21.
Field  MG, Decatur  CL, Kurtenbach  S,  et al.  PRAME as an independent biomarker for metastasis in uveal melanoma.  Clin Cancer Res. 2016;22(5):1234-1242.PubMedGoogle ScholarCrossref
22.
Shah  AA, Bourne  TD, Murali  R.  BAP1 protein loss by immunohistochemistry: a potentially useful tool for prognostic prediction in patients with uveal melanoma.  Pathology. 2013;45(7):651-656.PubMedGoogle ScholarCrossref
23.
Johansson  P, Aoude  LG, Wadt  K,  et al.  Deep sequencing of uveal melanoma identifies a recurrent mutation in PLCB4 Oncotarget. 2016;7(4):4624-4631.PubMedGoogle Scholar
24.
Carvajal  RD, Sosman  JA, Quevedo  JF,  et al.  Effect of selumetinib vs chemotherapy on progression-free survival in uveal melanoma: a randomized clinical trial.  JAMA. 2014;311(23):2397-2405.PubMedGoogle ScholarCrossref
25.
Landreville  S, Agapova  OA, Matatall  KA,  et al.  Histone deacetylase inhibitors induce growth arrest and differentiation in uveal melanoma.  Clin Cancer Res. 2012;18(2):408-416.PubMedGoogle ScholarCrossref
Original Investigation
July 2016

Driver Mutations in Uveal MelanomaAssociations With Gene Expression Profile and Patient Outcomes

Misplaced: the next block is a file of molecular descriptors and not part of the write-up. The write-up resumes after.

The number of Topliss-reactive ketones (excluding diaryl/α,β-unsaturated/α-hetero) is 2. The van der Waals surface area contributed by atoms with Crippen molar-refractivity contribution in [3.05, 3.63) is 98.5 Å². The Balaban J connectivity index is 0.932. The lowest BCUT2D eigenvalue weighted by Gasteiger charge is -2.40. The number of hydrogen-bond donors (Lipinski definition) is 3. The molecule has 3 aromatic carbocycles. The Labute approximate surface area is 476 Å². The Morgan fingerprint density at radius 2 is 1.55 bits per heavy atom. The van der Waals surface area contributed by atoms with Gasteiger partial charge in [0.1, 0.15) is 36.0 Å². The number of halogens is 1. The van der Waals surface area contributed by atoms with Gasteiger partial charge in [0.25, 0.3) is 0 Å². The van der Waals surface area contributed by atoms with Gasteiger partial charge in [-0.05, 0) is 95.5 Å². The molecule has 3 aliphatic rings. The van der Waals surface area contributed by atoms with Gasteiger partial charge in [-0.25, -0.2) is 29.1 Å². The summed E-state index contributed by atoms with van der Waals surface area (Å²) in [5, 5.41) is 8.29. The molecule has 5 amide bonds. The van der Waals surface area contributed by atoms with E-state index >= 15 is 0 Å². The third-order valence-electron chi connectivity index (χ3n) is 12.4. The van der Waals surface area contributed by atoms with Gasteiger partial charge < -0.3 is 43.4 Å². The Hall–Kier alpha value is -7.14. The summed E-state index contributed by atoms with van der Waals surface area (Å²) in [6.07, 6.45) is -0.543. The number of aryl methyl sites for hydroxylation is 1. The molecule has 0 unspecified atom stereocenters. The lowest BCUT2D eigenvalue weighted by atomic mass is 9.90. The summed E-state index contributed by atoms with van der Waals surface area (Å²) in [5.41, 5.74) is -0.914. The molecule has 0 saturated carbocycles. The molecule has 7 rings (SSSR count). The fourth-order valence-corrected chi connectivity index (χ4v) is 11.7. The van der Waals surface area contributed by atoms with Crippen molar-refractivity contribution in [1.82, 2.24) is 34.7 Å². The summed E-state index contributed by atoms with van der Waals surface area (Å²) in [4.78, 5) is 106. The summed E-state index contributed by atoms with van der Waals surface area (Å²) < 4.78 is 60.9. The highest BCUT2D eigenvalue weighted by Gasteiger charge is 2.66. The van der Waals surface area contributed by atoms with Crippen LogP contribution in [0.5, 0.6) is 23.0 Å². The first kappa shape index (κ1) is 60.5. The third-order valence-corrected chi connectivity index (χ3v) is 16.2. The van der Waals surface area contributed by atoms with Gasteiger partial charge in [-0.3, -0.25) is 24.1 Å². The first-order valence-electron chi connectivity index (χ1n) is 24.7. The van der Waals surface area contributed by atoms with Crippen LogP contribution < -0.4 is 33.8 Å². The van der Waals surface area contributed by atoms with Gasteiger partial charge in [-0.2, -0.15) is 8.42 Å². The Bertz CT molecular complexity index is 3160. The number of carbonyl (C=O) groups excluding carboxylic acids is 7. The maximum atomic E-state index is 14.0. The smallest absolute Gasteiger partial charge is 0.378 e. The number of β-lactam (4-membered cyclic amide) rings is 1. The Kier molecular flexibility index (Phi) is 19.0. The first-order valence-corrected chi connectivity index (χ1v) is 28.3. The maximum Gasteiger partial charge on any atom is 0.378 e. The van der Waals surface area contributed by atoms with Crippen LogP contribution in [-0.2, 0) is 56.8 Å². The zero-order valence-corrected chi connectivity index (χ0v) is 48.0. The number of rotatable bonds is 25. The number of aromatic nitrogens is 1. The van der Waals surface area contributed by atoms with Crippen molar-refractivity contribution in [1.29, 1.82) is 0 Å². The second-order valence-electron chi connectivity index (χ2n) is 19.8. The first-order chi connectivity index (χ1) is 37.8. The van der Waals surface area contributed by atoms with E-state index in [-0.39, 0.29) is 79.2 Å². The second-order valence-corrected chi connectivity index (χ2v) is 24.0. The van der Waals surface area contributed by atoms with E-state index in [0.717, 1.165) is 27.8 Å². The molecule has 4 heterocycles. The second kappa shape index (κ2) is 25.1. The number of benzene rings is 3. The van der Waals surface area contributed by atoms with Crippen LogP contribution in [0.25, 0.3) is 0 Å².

Author Affiliations
  • 1Bascom Palmer Eye Institute, University of Miami Miller School of Medicine, Miami, Florida
  • 2Sylvester Comprehensive Cancer Center, University of Miami Miller School of Medicine, Miami, Florida
  • 3Interdisciplinary Stem Cell Institute, University of Miami Miller School of Medicine, Miami, Florida
  • 4National Heart and Lung Institute, Imperial College of Science and Technology, London, England
 

Copyright 2016 American Medical Association. All Rights Reserved. Applicable FARS/DFARS Restrictions Apply to Government Use.

JAMA Ophthalmol. 2016;134(7):728-733. doi:10.1001/jamaophthalmol.2016.0903
Abstract

Importance  Frequent mutations have been described in the following 5 genes in uveal melanoma (UM): BAP1, EIF1AX, GNA11, GNAQ, and SF3B1. Understanding the prognostic significance of these mutations could facilitate their use in precision medicine.

Objective  To determine the associations between driver mutations, gene expression profile (GEP) classification, clinicopathologic features, and patient outcomes in UM.

Design, Setting, and Participants  Retrospective study of patients with UM treated by enucleation by a single ocular oncologist between November 1, 1998, and July 31, 2014.

Main Outcomes and Measures  Clinicopathologic features, patient outcomes, GEP classification (class 1 or class 2), and mutation status were recorded.